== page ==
This letter to the editor is a response to the op-ed, Does Columbia have a self-segregation problem?, published Sept. 4, 2018.
From one woman of mixed heritage to another, I understand how being multicultural affects how we move on this campus and in the world every day. I also grew up in a city that was diverse enough to let me interact with both of my cultures. Based on that experience, I think it’s important to take a look at how your view of a “more integrated” Columbia campus would actually play out, starting with a cursory look at divisiveness on campus today.
Self-segregation is a natural manifestation of identifying with a community, and for people of color such as black people, it is as much identification as it is self-preservation. Take for instance Columbia’s Black Students’ Organization, founded in 1968 in the wake of protests that engulfed campus. The Malcolm X Lounge stands today as a physical embodiment of the safe space black students on campus were forced to create for themselves after interacting daily with a community that consistently antagonized them. Last semester we celebrated BSO’s 50th anniversary, and alumni from the ’68 protests who were invited to speak on campus offered a welcome yet sobering reminder that the only way real change can be effected is if students of color present a united front. This is what we create and strengthen when we hang out with our peers on a daily basis.
Besides the few other student-moderated safe spaces we have, Columbia is not segregated in any other de facto manner. For instance, Columbia doesn’t have dorm life for students of color, which many other schools provide. We have a few SICs, housing only a handful of students each. We don’t have social centers for minority students––the largest similar space is perhaps the Multicultural Resource Center. Except for Lambda Phi Epsilon, the historically black, Asian, and Latinx Greek life chapters on campus don’t even have brownstones. Columbia is already an environment in which students of color are required to integrate into the rest of student life.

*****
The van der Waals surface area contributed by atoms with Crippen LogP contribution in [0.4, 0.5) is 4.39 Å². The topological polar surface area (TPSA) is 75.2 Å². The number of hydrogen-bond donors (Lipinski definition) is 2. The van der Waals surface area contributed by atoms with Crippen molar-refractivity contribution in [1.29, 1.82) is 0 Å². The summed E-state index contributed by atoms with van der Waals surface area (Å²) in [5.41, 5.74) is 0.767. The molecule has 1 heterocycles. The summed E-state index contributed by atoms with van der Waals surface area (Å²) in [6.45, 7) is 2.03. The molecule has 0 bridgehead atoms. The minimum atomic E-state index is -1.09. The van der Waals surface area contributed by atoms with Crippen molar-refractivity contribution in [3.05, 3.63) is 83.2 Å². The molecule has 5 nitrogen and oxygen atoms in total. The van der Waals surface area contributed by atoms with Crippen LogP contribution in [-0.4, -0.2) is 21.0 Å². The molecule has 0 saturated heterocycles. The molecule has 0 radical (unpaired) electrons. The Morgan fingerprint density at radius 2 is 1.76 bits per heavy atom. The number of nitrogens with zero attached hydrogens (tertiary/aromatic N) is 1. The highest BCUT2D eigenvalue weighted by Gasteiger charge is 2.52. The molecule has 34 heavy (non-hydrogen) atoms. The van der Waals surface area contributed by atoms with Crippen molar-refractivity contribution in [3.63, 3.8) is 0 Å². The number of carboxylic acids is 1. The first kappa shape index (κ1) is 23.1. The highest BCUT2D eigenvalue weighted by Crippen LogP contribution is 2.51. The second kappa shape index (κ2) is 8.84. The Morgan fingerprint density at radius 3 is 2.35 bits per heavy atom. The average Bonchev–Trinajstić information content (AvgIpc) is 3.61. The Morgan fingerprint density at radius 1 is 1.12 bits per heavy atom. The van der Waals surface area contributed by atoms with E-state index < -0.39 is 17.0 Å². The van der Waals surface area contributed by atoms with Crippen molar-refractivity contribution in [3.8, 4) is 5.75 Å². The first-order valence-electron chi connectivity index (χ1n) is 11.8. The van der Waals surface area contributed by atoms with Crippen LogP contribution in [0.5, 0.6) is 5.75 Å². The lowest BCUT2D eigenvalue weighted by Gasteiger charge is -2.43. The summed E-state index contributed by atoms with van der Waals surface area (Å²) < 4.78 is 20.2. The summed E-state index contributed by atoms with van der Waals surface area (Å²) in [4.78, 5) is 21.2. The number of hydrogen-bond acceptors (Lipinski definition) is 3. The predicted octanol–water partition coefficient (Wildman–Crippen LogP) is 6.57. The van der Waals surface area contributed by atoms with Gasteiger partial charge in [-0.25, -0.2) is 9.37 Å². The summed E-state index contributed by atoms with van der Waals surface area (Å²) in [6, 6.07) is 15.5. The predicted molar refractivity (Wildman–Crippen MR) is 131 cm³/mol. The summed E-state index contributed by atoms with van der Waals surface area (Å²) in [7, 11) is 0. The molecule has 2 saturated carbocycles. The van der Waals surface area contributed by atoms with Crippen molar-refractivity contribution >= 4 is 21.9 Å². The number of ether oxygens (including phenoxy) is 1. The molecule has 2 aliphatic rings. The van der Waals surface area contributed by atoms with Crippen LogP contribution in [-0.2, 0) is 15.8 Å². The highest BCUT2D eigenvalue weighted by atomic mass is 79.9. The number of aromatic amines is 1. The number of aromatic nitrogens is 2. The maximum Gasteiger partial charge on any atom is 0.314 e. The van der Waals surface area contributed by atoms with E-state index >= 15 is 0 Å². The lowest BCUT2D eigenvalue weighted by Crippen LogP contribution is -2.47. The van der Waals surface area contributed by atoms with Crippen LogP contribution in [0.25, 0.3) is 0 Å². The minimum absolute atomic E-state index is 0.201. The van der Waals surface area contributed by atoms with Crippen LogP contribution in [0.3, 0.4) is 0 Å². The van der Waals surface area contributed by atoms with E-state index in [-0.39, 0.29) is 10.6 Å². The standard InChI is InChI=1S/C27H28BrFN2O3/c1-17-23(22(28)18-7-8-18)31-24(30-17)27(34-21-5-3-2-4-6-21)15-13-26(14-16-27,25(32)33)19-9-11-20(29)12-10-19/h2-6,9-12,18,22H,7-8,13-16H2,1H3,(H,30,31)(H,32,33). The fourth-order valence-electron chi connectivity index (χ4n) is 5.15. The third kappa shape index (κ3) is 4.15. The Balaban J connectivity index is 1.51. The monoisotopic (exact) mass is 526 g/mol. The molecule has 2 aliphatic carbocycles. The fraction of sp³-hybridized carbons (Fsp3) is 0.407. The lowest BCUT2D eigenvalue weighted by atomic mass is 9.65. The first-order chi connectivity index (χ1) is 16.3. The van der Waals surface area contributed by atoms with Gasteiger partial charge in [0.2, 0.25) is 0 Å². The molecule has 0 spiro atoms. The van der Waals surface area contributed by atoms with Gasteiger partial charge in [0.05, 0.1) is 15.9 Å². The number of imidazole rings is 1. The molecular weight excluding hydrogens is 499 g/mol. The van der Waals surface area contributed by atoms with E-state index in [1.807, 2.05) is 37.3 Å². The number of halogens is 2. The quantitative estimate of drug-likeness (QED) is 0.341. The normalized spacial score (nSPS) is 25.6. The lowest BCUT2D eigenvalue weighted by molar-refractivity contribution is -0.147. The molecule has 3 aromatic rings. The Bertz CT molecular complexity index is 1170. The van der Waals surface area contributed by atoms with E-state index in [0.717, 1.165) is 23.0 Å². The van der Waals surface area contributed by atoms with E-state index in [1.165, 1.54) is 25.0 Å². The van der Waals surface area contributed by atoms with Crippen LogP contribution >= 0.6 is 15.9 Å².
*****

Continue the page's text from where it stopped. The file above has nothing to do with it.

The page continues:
It’s therefore unrealistic to expect students of color here to interact with students outside their heritage any more than they already do. Most of us are dying for more POC-specific spaces. I try to spend as much time as possible hanging out with my minority friends and helping out the minority first-years. It’s not because I “hate white people,” or anything close––it’s simply because I love hanging out with people of color because we help each other thrive. The friends that you spoke to and alluded to in your piece seemed to agree with as much.
But even if hatred was my reason, that isn’t something that I, or any other person of color, should have to defend to anyone else. Columbia students already know how important diversity is to a well-rounded education, so if a black student gets here and decides that she hates the way her life is affected by people outside her race and wants to spend her free time with other black people, then that’s her personal choice, and it’s ridiculous to expect her to do the emotional labor to feel otherwise. This is a rampant problem in the United States: people of color are still expected to do ridiculous amounts of emotional labor, completely uncompensated, to make others feel comfortable around them.
I’m not saying that students of color who find themselves in a tight-knit group of people outside their own race are any less valid––there’s a reason they click that we don’t have a right to judge either. I’m also not saying that self-segregating communities make it easy for mixed people to fit in––it is definitely difficult having to pick what parts of you to show and hide when your cultures refuse to acknowledge the rest of you.
But people of color will continue to gravitate toward people of the same heritage, because that’s what humans do. It protects them from the stress, or physical danger, of engaging with people outside their race. Until America comprises mostly of mixed-heritage citizens, all we can do as existing mixed people is work on making our own communities more accepting of us in our complete identities.
Your idea of integration certainly would make life easier for mixed students and would enable you to continue to build on the multicultural background you had in London. But for many, a more integrated Columbia is something we don’t need or want, after growing up in a country that tested our patience for 18 years. For me, going out of my way to hang out with people I otherwise don’t click with, just to create a diverse and “integrated learning environment” for them, would take unnecessary effort and create unnecessary rage. And being the “angry black woman” is the last trope I need in front of such an audience.
The author is a junior in CC studying chemistry. She is a member of the URC, BSO, and Theta, and would love for you to ask her what she’s mixed with.
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